The green-thumbed arborists at American Tree have cared for trees and shrubs for more than 15 years, a level of experience that applies to each of the services they render for commercial and residential clients. Their work ranges from preventive care, such as spraying to ward off disease or infestations of the mountain pine beetle, to full removal of dead trees or those who have given up on their quest to grow opposable thumbs. Year-round programs are also available, which include regular microinjections or pruning to keep the trees healthy and vibrant.
Breckenridge Distillery sits at 9,600 feet above sea level, where brew masters mix mineral-rich Rocky Mountain snow-melt water into bourbon, vodka, and other stiff libations. A 500-gallon Vendone copper pot whips up spirits in tandem with an open-top, Scottish-style fermenter—the two forming a better booze-promoting team than Al Capone and a basement. As guests meander through the storefront, they might sample the distillery's namesake bourbon, which boasts aromas of banana and brown sugar, or the namesake vodka, which yields notes of lemon cream and meadow flowers. With their $20 retail credit, tour-takers can bring products including mugs ($6), playing cards ($8), and flasks ($15) to the homes and recreational submarines of friends.
At any given time, more than 10,000 trees and plants inhabit CreekSide Tree Nursery in Boulder, in addition to the seasonal varieties at the Christmas Tree Lot in Niwot. The owners lovingly tend these organisms, carrying on a tradition that began in 1993. Though the enterprise originally centered on perennials, it now focuses on deciduous trees and evergreens, which, like the Green Giant's picnic blanket, spread across nearly 5 acres of land.
More than 35 years ago, Boulder residents who were committed to environmental conservation formed Eco-Cycle, using the organization to help launch one of the nation's first curbside-recycling programs. Having grown into an internationally known recycler, Eco-Cycle now operates recycling drop-off points throughout Boulder County, provides more than 800 local businesses with recycling collections, and operates CHaRM, Colorado's first community recycling center for electronic waste.
To help teach children the importance of recycling and living sustainably, Eco-Cycle runs several educational programs in partnership with local schools. These programs reach more than 25,000 students from kindergarten through high school each year, and include the Green Star Schools program, which works to reduce waste in all aspects of school life. Through the program's Zero Waste training, schoolchildren gain hands-on experience recycling, composting, and conserving every day. Participating schools can reduce their landfill waste by an average of two-thirds through the use of reusable utensils and plates, handmade cloth napkins, and reusable storage containers.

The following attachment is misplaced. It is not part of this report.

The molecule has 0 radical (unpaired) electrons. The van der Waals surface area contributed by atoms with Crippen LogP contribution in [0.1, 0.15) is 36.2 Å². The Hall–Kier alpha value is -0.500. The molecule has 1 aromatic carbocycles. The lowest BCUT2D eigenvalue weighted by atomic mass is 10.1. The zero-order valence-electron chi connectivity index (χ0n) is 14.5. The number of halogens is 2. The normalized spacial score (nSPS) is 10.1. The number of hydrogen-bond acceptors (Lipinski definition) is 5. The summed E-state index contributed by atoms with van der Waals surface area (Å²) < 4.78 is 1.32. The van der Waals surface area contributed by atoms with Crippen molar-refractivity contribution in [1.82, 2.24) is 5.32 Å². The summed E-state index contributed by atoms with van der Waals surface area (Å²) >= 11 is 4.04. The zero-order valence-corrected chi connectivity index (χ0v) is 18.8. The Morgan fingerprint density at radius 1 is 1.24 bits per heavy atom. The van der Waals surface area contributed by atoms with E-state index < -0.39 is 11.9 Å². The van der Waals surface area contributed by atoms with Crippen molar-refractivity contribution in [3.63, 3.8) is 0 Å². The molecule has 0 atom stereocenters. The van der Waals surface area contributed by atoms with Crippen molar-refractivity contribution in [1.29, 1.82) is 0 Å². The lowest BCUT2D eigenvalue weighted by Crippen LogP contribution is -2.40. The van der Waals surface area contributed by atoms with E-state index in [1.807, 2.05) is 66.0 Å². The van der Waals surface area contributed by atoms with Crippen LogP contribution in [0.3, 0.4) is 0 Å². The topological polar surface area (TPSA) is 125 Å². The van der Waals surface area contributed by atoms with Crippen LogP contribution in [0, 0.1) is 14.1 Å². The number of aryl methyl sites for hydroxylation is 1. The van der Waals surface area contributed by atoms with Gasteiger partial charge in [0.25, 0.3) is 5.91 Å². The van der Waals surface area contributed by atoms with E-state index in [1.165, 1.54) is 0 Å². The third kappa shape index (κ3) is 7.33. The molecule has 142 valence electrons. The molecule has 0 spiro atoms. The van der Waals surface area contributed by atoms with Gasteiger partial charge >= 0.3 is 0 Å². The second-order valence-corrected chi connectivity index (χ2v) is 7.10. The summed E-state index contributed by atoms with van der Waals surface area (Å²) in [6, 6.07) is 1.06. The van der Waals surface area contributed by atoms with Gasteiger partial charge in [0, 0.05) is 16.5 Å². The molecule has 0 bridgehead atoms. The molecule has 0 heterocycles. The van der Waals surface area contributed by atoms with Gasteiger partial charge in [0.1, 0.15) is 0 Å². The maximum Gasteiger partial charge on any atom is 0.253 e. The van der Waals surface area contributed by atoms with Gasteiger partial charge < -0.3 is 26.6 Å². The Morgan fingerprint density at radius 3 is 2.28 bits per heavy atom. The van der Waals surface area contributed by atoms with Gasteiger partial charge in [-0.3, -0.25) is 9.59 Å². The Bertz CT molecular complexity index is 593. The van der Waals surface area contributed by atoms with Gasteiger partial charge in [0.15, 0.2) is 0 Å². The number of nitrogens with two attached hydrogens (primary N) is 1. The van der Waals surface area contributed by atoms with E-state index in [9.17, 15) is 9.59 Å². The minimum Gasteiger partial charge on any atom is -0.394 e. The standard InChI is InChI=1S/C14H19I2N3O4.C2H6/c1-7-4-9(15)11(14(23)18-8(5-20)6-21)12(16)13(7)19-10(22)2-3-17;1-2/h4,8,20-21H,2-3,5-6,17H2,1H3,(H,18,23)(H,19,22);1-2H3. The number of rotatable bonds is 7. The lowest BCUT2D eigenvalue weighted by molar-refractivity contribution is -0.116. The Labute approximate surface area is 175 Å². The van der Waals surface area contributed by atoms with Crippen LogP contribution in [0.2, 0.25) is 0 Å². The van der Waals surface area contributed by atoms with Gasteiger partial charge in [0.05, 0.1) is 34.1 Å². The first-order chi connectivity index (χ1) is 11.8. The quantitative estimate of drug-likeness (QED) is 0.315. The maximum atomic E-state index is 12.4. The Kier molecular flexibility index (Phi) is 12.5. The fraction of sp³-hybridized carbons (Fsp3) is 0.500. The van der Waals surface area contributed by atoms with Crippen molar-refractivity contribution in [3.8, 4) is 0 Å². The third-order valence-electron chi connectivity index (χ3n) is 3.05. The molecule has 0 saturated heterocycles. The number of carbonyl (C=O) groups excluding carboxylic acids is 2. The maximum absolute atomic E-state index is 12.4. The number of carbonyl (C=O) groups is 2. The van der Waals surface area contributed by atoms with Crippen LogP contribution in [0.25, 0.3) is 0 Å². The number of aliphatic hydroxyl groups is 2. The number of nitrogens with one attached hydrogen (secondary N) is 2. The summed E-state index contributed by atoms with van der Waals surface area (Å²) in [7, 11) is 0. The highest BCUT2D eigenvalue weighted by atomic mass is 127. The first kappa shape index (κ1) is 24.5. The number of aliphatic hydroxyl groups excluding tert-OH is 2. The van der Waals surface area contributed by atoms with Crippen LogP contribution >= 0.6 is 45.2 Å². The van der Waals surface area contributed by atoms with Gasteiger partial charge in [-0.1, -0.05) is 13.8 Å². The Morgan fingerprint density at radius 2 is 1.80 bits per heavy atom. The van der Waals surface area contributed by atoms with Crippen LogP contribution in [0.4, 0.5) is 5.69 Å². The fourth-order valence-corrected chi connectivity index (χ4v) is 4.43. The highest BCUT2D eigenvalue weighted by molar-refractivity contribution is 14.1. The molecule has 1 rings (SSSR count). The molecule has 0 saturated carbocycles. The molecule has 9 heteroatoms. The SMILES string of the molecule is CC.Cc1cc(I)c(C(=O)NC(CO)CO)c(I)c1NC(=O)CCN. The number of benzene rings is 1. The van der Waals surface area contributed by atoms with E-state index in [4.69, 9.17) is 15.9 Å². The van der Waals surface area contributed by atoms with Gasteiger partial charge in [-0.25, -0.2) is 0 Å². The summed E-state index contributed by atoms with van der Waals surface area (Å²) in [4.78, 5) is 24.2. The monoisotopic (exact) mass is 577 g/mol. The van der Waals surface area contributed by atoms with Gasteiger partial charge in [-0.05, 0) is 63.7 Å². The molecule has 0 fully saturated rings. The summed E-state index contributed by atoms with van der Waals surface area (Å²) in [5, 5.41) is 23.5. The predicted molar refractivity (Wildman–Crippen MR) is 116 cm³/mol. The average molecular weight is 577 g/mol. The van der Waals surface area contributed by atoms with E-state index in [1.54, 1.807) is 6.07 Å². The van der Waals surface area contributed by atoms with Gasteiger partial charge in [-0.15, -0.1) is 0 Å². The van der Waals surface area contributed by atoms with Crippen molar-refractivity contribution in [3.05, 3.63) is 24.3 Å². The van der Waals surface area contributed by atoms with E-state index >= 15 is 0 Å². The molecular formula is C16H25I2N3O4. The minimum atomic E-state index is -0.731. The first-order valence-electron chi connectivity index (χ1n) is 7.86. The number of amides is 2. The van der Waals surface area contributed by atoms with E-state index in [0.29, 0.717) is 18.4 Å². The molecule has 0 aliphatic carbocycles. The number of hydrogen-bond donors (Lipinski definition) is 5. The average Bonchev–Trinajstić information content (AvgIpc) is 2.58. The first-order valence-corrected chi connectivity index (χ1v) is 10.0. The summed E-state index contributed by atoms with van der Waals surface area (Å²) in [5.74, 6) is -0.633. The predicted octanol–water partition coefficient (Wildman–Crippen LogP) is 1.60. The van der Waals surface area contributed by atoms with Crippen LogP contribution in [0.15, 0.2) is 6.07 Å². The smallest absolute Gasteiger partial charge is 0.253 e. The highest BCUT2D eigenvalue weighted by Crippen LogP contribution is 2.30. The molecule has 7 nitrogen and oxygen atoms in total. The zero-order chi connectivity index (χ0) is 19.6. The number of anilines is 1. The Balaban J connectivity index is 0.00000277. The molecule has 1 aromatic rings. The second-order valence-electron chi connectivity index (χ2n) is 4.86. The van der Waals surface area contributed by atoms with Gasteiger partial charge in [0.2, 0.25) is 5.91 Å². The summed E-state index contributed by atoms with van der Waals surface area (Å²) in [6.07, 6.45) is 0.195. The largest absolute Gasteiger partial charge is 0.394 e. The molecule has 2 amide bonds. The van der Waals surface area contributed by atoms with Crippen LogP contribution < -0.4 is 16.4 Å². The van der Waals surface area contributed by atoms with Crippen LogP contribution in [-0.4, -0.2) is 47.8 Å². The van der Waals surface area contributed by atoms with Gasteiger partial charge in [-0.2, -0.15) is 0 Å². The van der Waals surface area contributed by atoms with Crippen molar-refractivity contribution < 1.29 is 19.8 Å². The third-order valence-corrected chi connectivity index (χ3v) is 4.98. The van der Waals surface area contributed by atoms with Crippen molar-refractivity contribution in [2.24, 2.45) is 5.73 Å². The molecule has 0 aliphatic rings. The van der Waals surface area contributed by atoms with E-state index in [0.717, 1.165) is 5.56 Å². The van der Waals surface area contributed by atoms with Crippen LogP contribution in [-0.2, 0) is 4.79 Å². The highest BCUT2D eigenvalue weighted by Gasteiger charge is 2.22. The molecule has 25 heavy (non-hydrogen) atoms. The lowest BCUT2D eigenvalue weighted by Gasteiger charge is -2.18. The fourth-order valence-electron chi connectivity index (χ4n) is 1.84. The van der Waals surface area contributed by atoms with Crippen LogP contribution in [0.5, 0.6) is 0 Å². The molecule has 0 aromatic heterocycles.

Owners Manuel Sanchez and Joanne Keys lead a staff of oenophiles who stock West End’s intimate shelves with hand-selected, value-priced bottles from producers both foreign and domestic. The team rigorously tastes each wine that the store sells, then privately ranks them on a scale from “sangria” to “cellar” to “object of worship.” Shelves brim with such enological gems as the Sean Minor pinot noir ($18), which glides across palates with preternatural delicacy, and the robust Protocolo red from Spain ($9), which demonstrates its value for cooks by doubling as a rolling pin. Meanwhile, the Jordan cabernet sauvignon ($55) dons formal attire as it assumes its place among the West End Wine Shop’s elite selection of premium wines. Corks fly on Wednesdays as the staff pours complimentary tastes of choice elixirs, allowing customers to sample bottles and judge their lip-staining potential.
In the late 1960s, Lewis Grant sought out a plot of land in the Rocky Mountains foothills to grow his own vegetables and brought the wisdom he accrued during a career as a university professor and his son Andy to help with the humble undertaking. The duo took to tilling the land, and over the next few decades, Andy expanded his father’s plot to the 2,200 acres that currently make up the CSA-certified organic farm. Heading a farming community with more than 4,500 members, a dedicated staff of educators and farmers cultivate the farm’s pasture-raised livestock and more than 150 breeds of organic vegetables such as squash, herbs, and 34 varieties of corn and heirloom tomatoes. Every year, the staff gives visitors a hands-on education about the nitty gritty of farm operations and gives them the chance to defeat their cows in starting contests during a spring agricultural festival set against the mountain landscape.